Now, while waiting in a lengthy line to get our bags checked, a lady who is behind us asks if she could try one of the self-check terminals. We say 'no problem' and the lady goes ahead. It doesn't work for her, so we expect her to return to her spot behind us in line. She doesn't, cuts us and goes to the next open station. I'm a bit bothered, having stood in line for about 20 minutes only to see her cut in line. The wife is unconcerned, and only says 'karma.'

We saddle up to our station, and the gentleman there asks if we could do him a huge favor by taking a slip down to the gate we were heading anyway. We say 'no problem' and take the form. Before leaving, he takes back our tickets, punches something in the computer, hands them back and says 'my gift to you.'

The guy just upgraded us to first class ... and it would have gone to the lady who cut us if she hadn't done so.


First class, by the by, rocks ... even if we were on it for just 35 minutes.

We get back home by 9:45 p.m. and find it to be 57 degrees in our house. That's what happens when you don't have the gas turned on and can't run your heater.


The reason we came back on Friday? To attend the Georgia-Kentucky game on Saturday.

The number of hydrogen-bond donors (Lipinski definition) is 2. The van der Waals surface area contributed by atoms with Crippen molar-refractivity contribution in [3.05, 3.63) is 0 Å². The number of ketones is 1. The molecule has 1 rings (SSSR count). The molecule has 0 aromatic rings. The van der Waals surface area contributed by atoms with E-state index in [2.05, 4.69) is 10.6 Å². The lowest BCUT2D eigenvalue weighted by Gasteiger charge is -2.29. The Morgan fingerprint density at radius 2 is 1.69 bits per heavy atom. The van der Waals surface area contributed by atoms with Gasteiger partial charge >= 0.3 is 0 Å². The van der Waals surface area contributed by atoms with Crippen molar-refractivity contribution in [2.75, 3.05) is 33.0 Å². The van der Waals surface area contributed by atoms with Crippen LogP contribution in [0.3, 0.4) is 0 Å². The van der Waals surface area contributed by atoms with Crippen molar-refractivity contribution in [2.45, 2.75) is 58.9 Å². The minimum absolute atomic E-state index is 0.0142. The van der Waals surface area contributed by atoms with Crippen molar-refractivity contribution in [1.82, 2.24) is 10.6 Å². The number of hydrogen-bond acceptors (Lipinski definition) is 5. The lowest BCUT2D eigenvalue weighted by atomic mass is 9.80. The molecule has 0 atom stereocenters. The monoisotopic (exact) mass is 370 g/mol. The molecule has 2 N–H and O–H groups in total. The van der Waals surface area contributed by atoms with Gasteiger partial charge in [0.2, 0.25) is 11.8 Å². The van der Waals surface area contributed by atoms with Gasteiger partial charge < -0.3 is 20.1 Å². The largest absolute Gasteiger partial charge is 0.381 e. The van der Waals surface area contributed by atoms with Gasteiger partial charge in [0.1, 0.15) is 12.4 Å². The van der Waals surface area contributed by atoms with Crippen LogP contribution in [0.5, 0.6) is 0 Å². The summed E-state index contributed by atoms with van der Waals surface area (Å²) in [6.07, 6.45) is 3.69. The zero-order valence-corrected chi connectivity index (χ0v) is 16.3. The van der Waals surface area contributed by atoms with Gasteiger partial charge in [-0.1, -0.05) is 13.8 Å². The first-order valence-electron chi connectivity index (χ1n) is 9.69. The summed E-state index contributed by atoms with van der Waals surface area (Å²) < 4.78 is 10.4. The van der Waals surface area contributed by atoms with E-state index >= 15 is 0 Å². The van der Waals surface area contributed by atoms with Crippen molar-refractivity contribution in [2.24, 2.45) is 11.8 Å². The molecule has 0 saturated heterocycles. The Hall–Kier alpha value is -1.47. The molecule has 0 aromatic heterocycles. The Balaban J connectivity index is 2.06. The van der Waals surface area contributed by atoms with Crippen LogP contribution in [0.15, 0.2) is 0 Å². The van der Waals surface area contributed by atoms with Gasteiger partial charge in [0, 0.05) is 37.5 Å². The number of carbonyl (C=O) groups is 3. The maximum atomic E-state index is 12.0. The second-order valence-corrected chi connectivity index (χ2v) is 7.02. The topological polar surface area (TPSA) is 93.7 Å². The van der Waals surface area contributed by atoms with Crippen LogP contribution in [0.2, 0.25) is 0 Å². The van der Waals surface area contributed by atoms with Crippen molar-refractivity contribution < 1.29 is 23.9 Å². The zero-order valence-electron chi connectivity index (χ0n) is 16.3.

After watching Georgia miss in its first two chances to clinch the SEC East, it was about time the Bulldogs did something. Not much tailgating beforehand - the wife and I pretty much stop by and say 'hi' and head over to the stadium. It's irrationally cold in Sanford Stadium with the wind and our inadequate clothing. Georgia finally gets going thanks to a Gordon Ely-Kelso fake punt (Chaz promptly calls me to discuss how fast Gordon seemed to be), and rolls to an easy win and its third SEC East title in four years.

The tailgate gets going after the game, despite the cold. The TV is back out, and a smaller crowd watches Auburn hammer Alabama. Two highlights of the day - Dave owning the karoke machine with his best Keith Jackson impersonation and Matt T. and Tim debating the name of the bully in A Christmas Story (Scott Farkus if you're wondering).

So, as you see, it was a busy week. But definitely one of the more interesting ones I've been a part of.

Friday, November 11, 2005

Way off target